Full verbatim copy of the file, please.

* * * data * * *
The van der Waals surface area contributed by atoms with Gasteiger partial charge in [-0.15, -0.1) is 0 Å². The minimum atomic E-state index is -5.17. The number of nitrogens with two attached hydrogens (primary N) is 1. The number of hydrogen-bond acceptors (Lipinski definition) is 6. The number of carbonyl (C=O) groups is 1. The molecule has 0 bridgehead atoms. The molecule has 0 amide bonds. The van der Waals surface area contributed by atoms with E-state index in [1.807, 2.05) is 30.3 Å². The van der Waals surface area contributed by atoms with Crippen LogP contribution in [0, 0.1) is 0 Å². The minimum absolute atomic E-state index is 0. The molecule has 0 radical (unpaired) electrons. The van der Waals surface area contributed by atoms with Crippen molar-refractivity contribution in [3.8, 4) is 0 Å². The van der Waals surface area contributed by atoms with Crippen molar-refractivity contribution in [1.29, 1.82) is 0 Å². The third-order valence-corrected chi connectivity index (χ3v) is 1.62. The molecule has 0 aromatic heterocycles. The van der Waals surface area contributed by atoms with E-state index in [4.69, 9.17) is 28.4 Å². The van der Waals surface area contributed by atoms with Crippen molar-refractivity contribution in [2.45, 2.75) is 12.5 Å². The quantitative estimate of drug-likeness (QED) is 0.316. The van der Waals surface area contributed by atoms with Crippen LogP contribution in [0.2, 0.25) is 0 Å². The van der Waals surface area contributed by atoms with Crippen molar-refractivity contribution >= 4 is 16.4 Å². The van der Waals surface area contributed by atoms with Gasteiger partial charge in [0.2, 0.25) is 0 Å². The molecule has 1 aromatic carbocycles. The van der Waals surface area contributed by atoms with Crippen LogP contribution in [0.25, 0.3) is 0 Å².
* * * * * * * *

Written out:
The van der Waals surface area contributed by atoms with Gasteiger partial charge in [-0.15, -0.1) is 0 Å². The minimum atomic E-state index is -5.17. The number of nitrogens with two attached hydrogens (primary N) is 1. The number of hydrogen-bond acceptors (Lipinski definition) is 6. The number of carbonyl (C=O) groups is 1. The molecule has 0 bridgehead atoms. The molecule has 0 amide bonds. The van der Waals surface area contributed by atoms with E-state index in [1.807, 2.05) is 30.3 Å². The van der Waals surface area contributed by atoms with Crippen LogP contribution in [0, 0.1) is 0 Å². The minimum absolute atomic E-state index is 0. The molecule has 0 radical (unpaired) electrons. The van der Waals surface area contributed by atoms with Crippen molar-refractivity contribution in [3.8, 4) is 0 Å². The van der Waals surface area contributed by atoms with Crippen molar-refractivity contribution in [1.29, 1.82) is 0 Å². The third-order valence-corrected chi connectivity index (χ3v) is 1.62. The molecule has 0 aromatic heterocycles. The van der Waals surface area contributed by atoms with E-state index in [4.69, 9.17) is 28.4 Å². The van der Waals surface area contributed by atoms with Crippen molar-refractivity contribution in [2.45, 2.75) is 12.5 Å². The quantitative estimate of drug-likeness (QED) is 0.316. The van der Waals surface area contributed by atoms with Crippen LogP contribution in [0.2, 0.25) is 0 Å². The van der Waals surface area contributed by atoms with Crippen molar-refractivity contribution >= 4 is 16.4 Å². The van der Waals surface area contributed by atoms with Gasteiger partial charge in [0.2, 0.25) is 0 Å². The molecule has 1 aromatic carbocycles. The van der Waals surface area contributed by atoms with Crippen LogP contribution in [0.25, 0.3) is 0 Å².